“The Palestinian leadership is on the verge of making major and difficult decisions,” al-Sheikh said, when asked about Abbas’ threat to cut security ties or even withdraw recognition of Israel, a cornerstone of the Oslo peace process in the 1990s. “We have no partner in Israel. They don’t want a two-state solution. They don’t want to negotiate.”

But the Israelis meet with al-Sheikh all the time.

As head of the Palestinian body that coordinates Israeli permits — and a close aide to Abbas — he meets with senior Israeli officials more often than any other Palestinian.

Israeli officials view him as “a very, very positive player in the Palestinian arena,” said Michael Milshtein, an Israeli expert on Palestinian affairs who used to advise COGAT, the military body in charge of civilian affairs in the West Bank.

“Because of his close relations with Israel, he can achieve a lot of positive things for the Palestinian people,” including permits and development projects, he said. But most Palestinians “cannot really accept this kind of image of a Palestinian leader who actually is the one who serves Israel’s interest.”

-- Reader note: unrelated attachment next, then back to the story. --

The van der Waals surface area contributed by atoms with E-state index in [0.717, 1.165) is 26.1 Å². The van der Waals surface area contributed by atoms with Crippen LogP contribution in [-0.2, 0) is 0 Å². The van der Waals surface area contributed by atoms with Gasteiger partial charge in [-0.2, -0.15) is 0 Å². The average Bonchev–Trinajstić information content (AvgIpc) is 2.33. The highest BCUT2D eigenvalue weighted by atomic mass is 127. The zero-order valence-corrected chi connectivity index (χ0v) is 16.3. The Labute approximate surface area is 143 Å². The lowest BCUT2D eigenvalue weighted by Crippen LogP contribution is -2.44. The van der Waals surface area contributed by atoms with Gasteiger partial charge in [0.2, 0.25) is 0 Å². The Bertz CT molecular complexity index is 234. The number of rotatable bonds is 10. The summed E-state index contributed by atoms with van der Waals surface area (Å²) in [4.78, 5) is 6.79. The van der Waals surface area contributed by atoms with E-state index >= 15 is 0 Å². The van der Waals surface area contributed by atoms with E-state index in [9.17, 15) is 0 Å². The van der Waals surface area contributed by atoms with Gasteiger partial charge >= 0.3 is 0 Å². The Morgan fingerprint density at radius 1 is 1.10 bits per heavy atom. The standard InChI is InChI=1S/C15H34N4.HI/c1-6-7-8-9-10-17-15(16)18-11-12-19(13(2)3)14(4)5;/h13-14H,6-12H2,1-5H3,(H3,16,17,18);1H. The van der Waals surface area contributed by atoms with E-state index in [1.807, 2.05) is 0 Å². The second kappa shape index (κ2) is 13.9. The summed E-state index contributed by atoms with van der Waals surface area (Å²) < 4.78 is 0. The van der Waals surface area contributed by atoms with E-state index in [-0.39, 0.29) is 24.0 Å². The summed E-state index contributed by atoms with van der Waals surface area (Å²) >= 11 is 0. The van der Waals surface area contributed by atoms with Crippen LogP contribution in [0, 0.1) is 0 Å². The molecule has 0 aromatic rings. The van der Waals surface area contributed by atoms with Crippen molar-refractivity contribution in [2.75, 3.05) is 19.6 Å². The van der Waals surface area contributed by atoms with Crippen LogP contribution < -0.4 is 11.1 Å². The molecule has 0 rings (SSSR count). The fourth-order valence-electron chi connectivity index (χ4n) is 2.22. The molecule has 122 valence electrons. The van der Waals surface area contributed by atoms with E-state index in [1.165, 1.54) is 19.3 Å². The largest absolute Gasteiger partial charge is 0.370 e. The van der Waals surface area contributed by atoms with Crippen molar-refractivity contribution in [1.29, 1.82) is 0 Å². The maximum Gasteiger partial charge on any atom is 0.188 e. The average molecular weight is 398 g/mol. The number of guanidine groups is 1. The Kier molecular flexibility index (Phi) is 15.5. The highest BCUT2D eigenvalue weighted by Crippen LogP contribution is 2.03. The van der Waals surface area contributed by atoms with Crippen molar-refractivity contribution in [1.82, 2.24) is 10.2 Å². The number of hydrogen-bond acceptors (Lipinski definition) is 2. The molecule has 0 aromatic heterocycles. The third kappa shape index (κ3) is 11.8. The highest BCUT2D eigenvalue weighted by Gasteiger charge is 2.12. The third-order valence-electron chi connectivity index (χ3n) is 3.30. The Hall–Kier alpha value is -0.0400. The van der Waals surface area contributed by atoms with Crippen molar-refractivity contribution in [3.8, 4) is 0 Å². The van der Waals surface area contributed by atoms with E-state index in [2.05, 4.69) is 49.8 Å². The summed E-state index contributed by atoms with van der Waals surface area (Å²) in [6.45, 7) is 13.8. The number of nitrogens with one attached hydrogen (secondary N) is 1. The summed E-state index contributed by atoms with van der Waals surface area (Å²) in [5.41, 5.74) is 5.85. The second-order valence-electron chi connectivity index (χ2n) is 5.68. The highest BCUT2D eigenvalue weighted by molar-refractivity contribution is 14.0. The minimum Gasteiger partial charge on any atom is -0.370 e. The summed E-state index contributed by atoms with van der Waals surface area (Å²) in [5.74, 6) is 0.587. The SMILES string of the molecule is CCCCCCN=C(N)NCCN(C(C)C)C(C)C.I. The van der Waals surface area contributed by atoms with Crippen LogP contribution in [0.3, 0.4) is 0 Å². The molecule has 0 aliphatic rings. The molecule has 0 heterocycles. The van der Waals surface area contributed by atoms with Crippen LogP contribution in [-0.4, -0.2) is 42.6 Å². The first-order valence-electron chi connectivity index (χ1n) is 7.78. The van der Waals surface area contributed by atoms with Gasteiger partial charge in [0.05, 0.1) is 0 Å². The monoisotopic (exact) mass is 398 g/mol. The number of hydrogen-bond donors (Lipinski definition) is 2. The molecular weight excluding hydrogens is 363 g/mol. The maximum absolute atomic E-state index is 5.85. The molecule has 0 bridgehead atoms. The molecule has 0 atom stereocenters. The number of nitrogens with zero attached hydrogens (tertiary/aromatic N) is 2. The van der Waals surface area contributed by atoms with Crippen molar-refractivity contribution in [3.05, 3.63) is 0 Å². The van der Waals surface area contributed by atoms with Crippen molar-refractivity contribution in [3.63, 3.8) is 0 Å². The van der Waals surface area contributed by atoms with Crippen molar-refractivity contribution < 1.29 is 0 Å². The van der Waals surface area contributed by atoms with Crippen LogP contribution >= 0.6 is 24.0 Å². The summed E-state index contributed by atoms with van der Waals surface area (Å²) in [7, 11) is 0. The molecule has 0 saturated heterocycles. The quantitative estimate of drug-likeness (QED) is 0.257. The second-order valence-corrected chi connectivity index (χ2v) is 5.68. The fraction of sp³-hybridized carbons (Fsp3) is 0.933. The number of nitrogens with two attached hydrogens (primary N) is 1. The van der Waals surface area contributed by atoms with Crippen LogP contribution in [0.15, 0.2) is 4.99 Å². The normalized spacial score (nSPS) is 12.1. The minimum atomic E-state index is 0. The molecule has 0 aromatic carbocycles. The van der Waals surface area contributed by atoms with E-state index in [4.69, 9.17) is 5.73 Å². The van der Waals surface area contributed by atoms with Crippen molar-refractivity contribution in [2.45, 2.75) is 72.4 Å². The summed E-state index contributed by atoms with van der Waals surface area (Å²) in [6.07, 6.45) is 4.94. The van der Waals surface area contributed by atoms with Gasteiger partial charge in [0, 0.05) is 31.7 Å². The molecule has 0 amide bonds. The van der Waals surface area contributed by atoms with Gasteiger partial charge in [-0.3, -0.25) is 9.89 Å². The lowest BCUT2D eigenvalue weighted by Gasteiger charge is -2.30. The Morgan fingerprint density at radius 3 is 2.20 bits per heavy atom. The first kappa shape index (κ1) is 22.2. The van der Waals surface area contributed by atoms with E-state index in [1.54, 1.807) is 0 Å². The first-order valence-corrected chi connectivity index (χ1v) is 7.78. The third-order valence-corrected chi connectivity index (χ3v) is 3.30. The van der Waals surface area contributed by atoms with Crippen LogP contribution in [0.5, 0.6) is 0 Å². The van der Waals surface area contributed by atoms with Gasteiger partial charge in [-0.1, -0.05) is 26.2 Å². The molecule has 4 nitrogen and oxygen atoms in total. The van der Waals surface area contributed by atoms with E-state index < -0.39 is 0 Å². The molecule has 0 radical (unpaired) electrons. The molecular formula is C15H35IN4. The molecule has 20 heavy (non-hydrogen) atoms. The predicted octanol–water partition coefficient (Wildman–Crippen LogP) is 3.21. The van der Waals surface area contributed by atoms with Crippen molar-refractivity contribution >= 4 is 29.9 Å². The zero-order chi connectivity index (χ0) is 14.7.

Al-Sheikh’s career follows the trajectory of his generation of Palestinian leaders — aspiring revolutionaries transformed into local power brokers by the failed, decades-long peace process.

His official biography says he was imprisoned by Israel from 1978-1989 and took part in the first intifada, or uprising against Israeli rule, upon his release. After the Palestinians secured limited self-rule in Gaza and parts of the occupied West Bank through the 1993 Oslo agreements, al-Sheikh joined the nascent security forces, rising to the level of colonel. He says he was a wanted man during the second and more violent intifada in the early 2000s.

He is a lifelong member of Fatah, a movement launched by Yasser Arafat in the late 1950s. Today Fatah dominates the PLO, which is supposed to represent all Palestinians, and the Palestinian Authority, which administers parts of the West Bank and cooperates with Israel on security.

Abbas, who was elected in 2005 after Arafat’s death, is opposed to armed struggle and committed to a two-state solution. But during his 17 years in power the peace process has become a distant memory, the Palestinians have been split politically and geographically by the rift with the Islamic militant group Hamas, and the PA has become increasingly unpopular.

Diana Buttu, a Palestinian lawyer who used to advise the PA, said Abbas believes “that the future of the Palestinian people is tied up to him as an individual,” surrounding himself with loyalists who won’t challenge him.